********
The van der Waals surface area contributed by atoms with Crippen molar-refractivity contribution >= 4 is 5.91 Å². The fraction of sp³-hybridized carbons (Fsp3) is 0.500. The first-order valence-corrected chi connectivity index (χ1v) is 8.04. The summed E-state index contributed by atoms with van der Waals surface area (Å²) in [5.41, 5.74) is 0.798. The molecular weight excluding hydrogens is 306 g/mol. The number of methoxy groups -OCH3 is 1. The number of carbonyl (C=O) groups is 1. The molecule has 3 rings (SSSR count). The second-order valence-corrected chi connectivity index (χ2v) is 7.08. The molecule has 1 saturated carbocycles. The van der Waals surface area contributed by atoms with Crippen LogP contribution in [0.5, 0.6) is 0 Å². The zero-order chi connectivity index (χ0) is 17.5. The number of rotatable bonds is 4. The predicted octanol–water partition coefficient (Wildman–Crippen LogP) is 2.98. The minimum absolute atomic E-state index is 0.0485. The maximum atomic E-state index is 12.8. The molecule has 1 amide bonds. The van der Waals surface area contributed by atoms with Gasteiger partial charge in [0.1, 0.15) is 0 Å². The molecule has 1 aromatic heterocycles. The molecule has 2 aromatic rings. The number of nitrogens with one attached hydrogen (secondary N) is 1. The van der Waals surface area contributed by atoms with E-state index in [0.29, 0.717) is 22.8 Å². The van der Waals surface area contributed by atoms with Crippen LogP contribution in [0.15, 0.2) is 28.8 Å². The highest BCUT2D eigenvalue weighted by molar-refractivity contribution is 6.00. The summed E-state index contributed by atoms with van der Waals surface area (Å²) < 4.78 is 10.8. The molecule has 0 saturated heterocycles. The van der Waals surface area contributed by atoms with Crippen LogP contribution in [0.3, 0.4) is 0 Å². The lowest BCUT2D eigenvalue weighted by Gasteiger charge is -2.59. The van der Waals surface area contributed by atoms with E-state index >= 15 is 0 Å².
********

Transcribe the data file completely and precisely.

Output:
The van der Waals surface area contributed by atoms with Crippen molar-refractivity contribution >= 4 is 5.91 Å². The fraction of sp³-hybridized carbons (Fsp3) is 0.500. The first-order valence-corrected chi connectivity index (χ1v) is 8.04. The summed E-state index contributed by atoms with van der Waals surface area (Å²) in [5.41, 5.74) is 0.798. The molecular weight excluding hydrogens is 306 g/mol. The number of methoxy groups -OCH3 is 1. The number of carbonyl (C=O) groups is 1. The molecule has 3 rings (SSSR count). The second-order valence-corrected chi connectivity index (χ2v) is 7.08. The molecule has 1 saturated carbocycles. The van der Waals surface area contributed by atoms with Crippen LogP contribution in [0.5, 0.6) is 0 Å². The zero-order chi connectivity index (χ0) is 17.5. The number of rotatable bonds is 4. The predicted octanol–water partition coefficient (Wildman–Crippen LogP) is 2.98. The minimum absolute atomic E-state index is 0.0485. The maximum atomic E-state index is 12.8. The molecule has 1 amide bonds. The van der Waals surface area contributed by atoms with Gasteiger partial charge in [0.1, 0.15) is 0 Å². The molecule has 1 aromatic heterocycles. The molecule has 2 aromatic rings. The number of nitrogens with one attached hydrogen (secondary N) is 1. The van der Waals surface area contributed by atoms with E-state index in [0.29, 0.717) is 22.8 Å². The van der Waals surface area contributed by atoms with Crippen LogP contribution in [0.15, 0.2) is 28.8 Å². The highest BCUT2D eigenvalue weighted by molar-refractivity contribution is 6.00. The summed E-state index contributed by atoms with van der Waals surface area (Å²) < 4.78 is 10.8. The molecule has 0 saturated heterocycles. The van der Waals surface area contributed by atoms with Crippen LogP contribution in [0.3, 0.4) is 0 Å². The lowest BCUT2D eigenvalue weighted by Gasteiger charge is -2.59. The van der Waals surface area contributed by atoms with E-state index >= 15 is 0 Å².